Arts

Callanwolde’s ‘Ability Garden’ Is An Accesible Outdoor Sanctuary

Callanwolde's "Ability Garden'" will be wheelchair-accessible and is designed to serve youth and adults living with physical or cognitive disabilities.
Callanwolde's "Ability Garden'" will be wheelchair-accessible and is designed to serve youth and adults living with physical or cognitive disabilities.
Credit Callanwolde

Callanwolde Fine Arts Center is working in partnership with Trellis Horticultural Therapy Alliance to build a greenhouse and garden space that can be enjoyed by all. They are calling the space “The Ability Garden.” The garden will be wheelchair-accessible and is designed to serve youth and adults living with physical or cognitive disabilities.

Trellis and Callanwolde are also offering garden therapy programs and hands-on learning activities. The goal of the garden, according to Trellis co-founder Rachel Cochran, is to “reconnect individuals that have been typically disconnected from gardening and nature as a result of impaired mobility to experience nature and the joy of working with plants to improve quality of life”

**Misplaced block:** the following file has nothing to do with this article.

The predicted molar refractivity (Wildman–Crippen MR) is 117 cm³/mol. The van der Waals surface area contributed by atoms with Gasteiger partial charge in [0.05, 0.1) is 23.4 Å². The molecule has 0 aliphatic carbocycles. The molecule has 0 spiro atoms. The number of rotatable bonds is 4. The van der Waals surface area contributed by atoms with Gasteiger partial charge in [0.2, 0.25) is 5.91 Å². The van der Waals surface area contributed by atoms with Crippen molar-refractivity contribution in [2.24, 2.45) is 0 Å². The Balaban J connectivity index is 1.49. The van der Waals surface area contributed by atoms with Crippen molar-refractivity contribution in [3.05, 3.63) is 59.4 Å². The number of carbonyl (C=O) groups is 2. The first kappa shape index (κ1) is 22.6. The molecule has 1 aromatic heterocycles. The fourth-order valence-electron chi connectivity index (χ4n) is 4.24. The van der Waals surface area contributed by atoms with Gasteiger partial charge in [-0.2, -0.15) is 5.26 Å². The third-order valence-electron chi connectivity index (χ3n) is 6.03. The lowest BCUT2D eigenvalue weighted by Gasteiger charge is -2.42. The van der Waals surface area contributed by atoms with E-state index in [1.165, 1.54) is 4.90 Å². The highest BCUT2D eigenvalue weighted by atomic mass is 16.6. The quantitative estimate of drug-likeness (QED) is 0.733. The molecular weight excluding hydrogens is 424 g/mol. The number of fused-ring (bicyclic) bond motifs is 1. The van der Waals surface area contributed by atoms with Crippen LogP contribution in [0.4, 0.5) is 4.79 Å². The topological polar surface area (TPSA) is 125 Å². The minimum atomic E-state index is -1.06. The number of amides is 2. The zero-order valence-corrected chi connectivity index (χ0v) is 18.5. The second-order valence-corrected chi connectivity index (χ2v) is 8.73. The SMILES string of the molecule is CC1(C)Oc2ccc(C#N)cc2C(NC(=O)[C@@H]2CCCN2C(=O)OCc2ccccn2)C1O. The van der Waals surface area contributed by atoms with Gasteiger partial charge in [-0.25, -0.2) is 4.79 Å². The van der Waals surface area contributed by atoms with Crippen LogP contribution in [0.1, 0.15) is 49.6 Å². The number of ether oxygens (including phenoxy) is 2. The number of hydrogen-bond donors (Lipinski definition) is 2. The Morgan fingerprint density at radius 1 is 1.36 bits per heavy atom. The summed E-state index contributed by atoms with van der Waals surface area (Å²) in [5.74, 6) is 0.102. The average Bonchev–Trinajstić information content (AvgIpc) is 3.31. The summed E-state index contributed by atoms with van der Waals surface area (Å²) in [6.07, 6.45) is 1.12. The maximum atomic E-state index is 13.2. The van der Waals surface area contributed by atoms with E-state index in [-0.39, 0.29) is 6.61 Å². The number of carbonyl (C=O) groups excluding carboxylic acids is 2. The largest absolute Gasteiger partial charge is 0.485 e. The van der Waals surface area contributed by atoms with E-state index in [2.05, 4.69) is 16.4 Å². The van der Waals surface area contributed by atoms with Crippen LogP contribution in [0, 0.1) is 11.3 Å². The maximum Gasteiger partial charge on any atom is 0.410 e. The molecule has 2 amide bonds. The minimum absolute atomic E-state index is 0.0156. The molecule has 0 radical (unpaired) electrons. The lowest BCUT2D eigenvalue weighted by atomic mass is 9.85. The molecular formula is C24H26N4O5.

Cochran joined “City Lights” host Lois Reitzes along with Brooke Adams, co-arts education director for Callanwolde, to talk about the gardens and the programs that will be offered.

Callanwolde will be hosting a Grand Opening Event Saturday from 2 to 5 p.m.

Interview Highlights:

Cochran on her organization Trellis:

“We’re a fairly young nonprofit. But I feel like we’re really breaking down barriers in the world of accessible gardening. Trellis has a co-founder, her name is Wendy Battaglia. And Wendy currently works on a part-time basis at the Shepherd Center, working as a horticultural therapist with brain and spinal cord injury patients. So we are very, very well versed in disability.”

On the power of gardening:

“Gardening is such a normalizing experience that pretty much everyone has some familiarity and comfort with. Horticultural therapy focuses on goals. …It’s a wonderful, happy place to be if you’re in a recovery scenario, like a rehab hospital. But the other angle is there’s a lot of emotional support that comes with gardening. …It’s ve y powerful, the way people just become alive, you know, when they’re in a gardening scenario.”

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